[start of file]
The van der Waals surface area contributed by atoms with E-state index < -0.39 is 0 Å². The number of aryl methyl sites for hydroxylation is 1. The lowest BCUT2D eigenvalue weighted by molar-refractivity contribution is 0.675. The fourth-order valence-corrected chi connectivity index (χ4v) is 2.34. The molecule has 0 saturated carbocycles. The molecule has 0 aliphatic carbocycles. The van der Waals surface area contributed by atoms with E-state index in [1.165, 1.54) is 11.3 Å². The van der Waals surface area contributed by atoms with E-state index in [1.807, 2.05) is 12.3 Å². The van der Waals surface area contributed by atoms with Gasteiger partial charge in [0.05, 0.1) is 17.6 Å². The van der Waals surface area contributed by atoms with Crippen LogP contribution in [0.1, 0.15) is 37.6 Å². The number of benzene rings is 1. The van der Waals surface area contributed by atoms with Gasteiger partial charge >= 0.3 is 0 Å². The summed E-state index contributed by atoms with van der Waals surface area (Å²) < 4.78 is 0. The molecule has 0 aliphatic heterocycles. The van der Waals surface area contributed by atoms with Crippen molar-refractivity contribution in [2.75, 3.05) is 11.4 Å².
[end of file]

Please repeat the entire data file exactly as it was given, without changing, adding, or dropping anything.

The van der Waals surface area contributed by atoms with E-state index < -0.39 is 0 Å². The number of aryl methyl sites for hydroxylation is 1. The lowest BCUT2D eigenvalue weighted by molar-refractivity contribution is 0.675. The fourth-order valence-corrected chi connectivity index (χ4v) is 2.34. The molecule has 0 saturated carbocycles. The molecule has 0 aliphatic carbocycles. The van der Waals surface area contributed by atoms with E-state index in [1.165, 1.54) is 11.3 Å². The van der Waals surface area contributed by atoms with E-state index in [1.807, 2.05) is 12.3 Å². The van der Waals surface area contributed by atoms with Gasteiger partial charge in [0.05, 0.1) is 17.6 Å². The van der Waals surface area contributed by atoms with Crippen LogP contribution in [0.1, 0.15) is 37.6 Å². The number of benzene rings is 1. The van der Waals surface area contributed by atoms with Gasteiger partial charge >= 0.3 is 0 Å². The summed E-state index contributed by atoms with van der Waals surface area (Å²) < 4.78 is 0. The molecule has 0 aliphatic heterocycles. The van der Waals surface area contributed by atoms with Crippen molar-refractivity contribution in [2.75, 3.05) is 11.4 Å².